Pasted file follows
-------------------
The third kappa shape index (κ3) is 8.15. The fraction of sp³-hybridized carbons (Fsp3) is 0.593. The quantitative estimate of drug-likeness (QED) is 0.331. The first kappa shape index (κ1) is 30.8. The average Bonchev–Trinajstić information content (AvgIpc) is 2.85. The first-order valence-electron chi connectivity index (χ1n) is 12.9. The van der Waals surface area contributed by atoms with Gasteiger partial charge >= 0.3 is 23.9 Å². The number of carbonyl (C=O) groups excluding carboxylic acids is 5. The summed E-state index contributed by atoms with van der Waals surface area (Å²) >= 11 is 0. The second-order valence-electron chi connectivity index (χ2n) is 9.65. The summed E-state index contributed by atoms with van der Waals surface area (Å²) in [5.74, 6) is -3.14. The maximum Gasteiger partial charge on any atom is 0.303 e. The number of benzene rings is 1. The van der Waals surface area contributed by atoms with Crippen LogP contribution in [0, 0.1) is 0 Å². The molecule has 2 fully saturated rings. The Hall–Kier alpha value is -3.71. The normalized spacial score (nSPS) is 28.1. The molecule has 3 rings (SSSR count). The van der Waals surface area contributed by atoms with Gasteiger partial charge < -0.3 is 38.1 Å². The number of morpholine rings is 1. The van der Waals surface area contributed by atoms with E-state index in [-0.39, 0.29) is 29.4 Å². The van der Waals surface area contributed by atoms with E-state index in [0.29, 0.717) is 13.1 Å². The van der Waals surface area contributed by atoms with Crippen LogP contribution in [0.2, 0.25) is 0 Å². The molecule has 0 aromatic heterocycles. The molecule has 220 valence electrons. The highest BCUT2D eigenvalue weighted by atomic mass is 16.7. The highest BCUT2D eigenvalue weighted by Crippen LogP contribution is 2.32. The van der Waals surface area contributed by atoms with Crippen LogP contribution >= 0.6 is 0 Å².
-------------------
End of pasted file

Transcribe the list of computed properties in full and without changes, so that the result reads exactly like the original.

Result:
The third kappa shape index (κ3) is 8.15. The fraction of sp³-hybridized carbons (Fsp3) is 0.593. The quantitative estimate of drug-likeness (QED) is 0.331. The first kappa shape index (κ1) is 30.8. The average Bonchev–Trinajstić information content (AvgIpc) is 2.85. The first-order valence-electron chi connectivity index (χ1n) is 12.9. The van der Waals surface area contributed by atoms with Gasteiger partial charge >= 0.3 is 23.9 Å². The number of carbonyl (C=O) groups excluding carboxylic acids is 5. The summed E-state index contributed by atoms with van der Waals surface area (Å²) >= 11 is 0. The second-order valence-electron chi connectivity index (χ2n) is 9.65. The summed E-state index contributed by atoms with van der Waals surface area (Å²) in [5.74, 6) is -3.14. The maximum Gasteiger partial charge on any atom is 0.303 e. The number of benzene rings is 1. The van der Waals surface area contributed by atoms with Crippen LogP contribution in [0, 0.1) is 0 Å². The molecule has 2 fully saturated rings. The Hall–Kier alpha value is -3.71. The normalized spacial score (nSPS) is 28.1. The molecule has 3 rings (SSSR count). The van der Waals surface area contributed by atoms with Gasteiger partial charge < -0.3 is 38.1 Å². The number of morpholine rings is 1. The van der Waals surface area contributed by atoms with E-state index in [-0.39, 0.29) is 29.4 Å². The van der Waals surface area contributed by atoms with E-state index in [0.29, 0.717) is 13.1 Å². The van der Waals surface area contributed by atoms with Crippen LogP contribution in [0.2, 0.25) is 0 Å². The molecule has 0 aromatic heterocycles. The molecule has 220 valence electrons. The highest BCUT2D eigenvalue weighted by atomic mass is 16.7. The highest BCUT2D eigenvalue weighted by Crippen LogP contribution is 2.32. The van der Waals surface area contributed by atoms with Crippen LogP contribution >= 0.6 is 0 Å².